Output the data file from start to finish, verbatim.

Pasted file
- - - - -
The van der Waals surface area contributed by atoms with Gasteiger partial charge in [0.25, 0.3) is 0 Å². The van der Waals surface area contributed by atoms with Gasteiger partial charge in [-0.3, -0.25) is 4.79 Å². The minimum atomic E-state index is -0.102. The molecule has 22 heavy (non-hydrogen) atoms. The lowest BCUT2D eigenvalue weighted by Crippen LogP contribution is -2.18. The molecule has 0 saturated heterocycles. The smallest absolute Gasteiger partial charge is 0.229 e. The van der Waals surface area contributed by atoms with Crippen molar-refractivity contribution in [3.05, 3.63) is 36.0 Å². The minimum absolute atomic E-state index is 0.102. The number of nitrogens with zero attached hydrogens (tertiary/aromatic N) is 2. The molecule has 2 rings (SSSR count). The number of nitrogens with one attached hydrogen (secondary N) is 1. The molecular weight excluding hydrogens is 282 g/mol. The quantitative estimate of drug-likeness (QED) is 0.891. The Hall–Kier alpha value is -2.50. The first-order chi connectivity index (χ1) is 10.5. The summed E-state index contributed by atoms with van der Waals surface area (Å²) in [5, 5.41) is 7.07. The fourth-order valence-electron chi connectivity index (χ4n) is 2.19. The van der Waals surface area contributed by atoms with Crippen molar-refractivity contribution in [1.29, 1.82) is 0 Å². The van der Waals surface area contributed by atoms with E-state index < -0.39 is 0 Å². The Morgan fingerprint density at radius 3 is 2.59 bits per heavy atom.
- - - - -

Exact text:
The van der Waals surface area contributed by atoms with Gasteiger partial charge in [0.25, 0.3) is 0 Å². The van der Waals surface area contributed by atoms with Gasteiger partial charge in [-0.3, -0.25) is 4.79 Å². The minimum atomic E-state index is -0.102. The molecule has 22 heavy (non-hydrogen) atoms. The lowest BCUT2D eigenvalue weighted by Crippen LogP contribution is -2.18. The molecule has 0 saturated heterocycles. The smallest absolute Gasteiger partial charge is 0.229 e. The van der Waals surface area contributed by atoms with Crippen molar-refractivity contribution in [3.05, 3.63) is 36.0 Å². The minimum absolute atomic E-state index is 0.102. The number of nitrogens with zero attached hydrogens (tertiary/aromatic N) is 2. The molecule has 2 rings (SSSR count). The number of nitrogens with one attached hydrogen (secondary N) is 1. The molecular weight excluding hydrogens is 282 g/mol. The quantitative estimate of drug-likeness (QED) is 0.891. The Hall–Kier alpha value is -2.50. The first-order chi connectivity index (χ1) is 10.5. The summed E-state index contributed by atoms with van der Waals surface area (Å²) in [5, 5.41) is 7.07. The fourth-order valence-electron chi connectivity index (χ4n) is 2.19. The van der Waals surface area contributed by atoms with Crippen molar-refractivity contribution in [1.29, 1.82) is 0 Å². The van der Waals surface area contributed by atoms with E-state index < -0.39 is 0 Å². The Morgan fingerprint density at radius 3 is 2.59 bits per heavy atom.